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In these times of retrospective apologies, I am waiting for Bill Shorten to apologise for the Labor Party’s trashing of the surplus it inherited from John Howard and Peter Costello. But there’s faint hope of that, because Labor MPs can’t even bring themselves to acknowledge the fact.

Elizabeth Moser, Newtown, Vic

I see Jane Fonda says Donald Trump is dangerous to Americans. She was called “Hanoi Jane” for a good reason. As she was being led through a line of US prisoners of war by their communist captors in Vietnam, they passed notes to her. Fonda then gave the notes over to the Vietcong jailers. Who is more dangerous?

Jack Sonnemann, Lucaston, Tas

How do environmentalists justify urging us to turn off our lights to participate in Earth Hour when Sydney City Council turns on thousands of extra lights for two weeks to celebrate the Vivid festival?

John Clark, Burradoo, NSW

The choices on July 2 are pretty clear. The government is encouraging us to live within our means and work hard to grow an economy that can support those who need help, but one that is struggling to get its message heard against a backdrop of a population that has its hands out for more.

The alternatives on the Left believe those who contribute the most should contribute more, that jobs growth should be in a bureaucracy funded through public debt, and that everyone has the right to come to our country whenever it suits them.

Nowhere near the middle of these spectrums is Bill Shorten, and anyone who thinks he won’t form a minority government with the Greens, if required to govern, is deluding themselves. We will then be in a position much worse than the years of the Gillard Labor-Greens alliance that has left us with a debt legacy that will require years to repair.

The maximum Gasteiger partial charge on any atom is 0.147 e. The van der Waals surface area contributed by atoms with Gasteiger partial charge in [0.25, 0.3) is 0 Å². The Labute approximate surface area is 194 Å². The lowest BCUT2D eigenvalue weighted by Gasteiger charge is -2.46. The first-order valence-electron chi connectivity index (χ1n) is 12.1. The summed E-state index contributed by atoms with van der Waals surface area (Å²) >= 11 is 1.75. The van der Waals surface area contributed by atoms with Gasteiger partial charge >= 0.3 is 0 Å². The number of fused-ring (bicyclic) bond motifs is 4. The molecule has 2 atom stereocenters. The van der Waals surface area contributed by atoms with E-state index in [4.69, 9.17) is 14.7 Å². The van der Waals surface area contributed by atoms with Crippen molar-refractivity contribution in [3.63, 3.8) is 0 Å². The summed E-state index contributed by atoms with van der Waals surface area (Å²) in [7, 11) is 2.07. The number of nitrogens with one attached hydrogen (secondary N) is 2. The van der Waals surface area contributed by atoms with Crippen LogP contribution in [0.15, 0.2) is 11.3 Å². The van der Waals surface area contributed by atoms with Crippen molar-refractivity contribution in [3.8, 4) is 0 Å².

We will have a more rabid Greens alliance that promotes “compassionate” open-border policies that put asylum-seeker lives at risk, that wants the individuals and companies who drive this economy taxed more to support the increasing handout mentality, and all while Greens leader Richard Di Natale thinks it’s appropriate to underpay staff he employs in his own home.

Conservatives unhappy with Tony Abbott’s removal should consider this when contemplating a protest vote in either house. The risks are too great.

Dean Stocks, Nedlands, WA

Jobs and growth? I don’t think so. It should be growth and prosperity. Growth that leads to prosperity is another matter. Even Labor voters want that. We want growth that means we can start to pay off the record debt Kevin Rudd, Julia Gillard, Bill Shorten and his crew of unionists left us and want to increase. And what exactly does living within our means mean? Paul Keating explained it pretty well and won an election after trimming expenditure. It can be done. But it takes balls and extraordinary communication.

Donald Stallman, Colinton, Qld

Stopping the boats is one of the Coalition’s most significant achievements, and for its competence on this issue alone, is enough to warrant it being rewarded with a second term. And yes, it has Tony Abbott’s name stamped all over it. But if, as is being suggested, Malcolm Turnbull is not trumpeting the government’s record on our border security out of pique for his predecessor, then he is not fit for office.

Our nation cannot afford a return to the open-slather people smuggling that flourished when Labor and the Greens were at the helm.
Mandy Macmillan, Singleton, NSW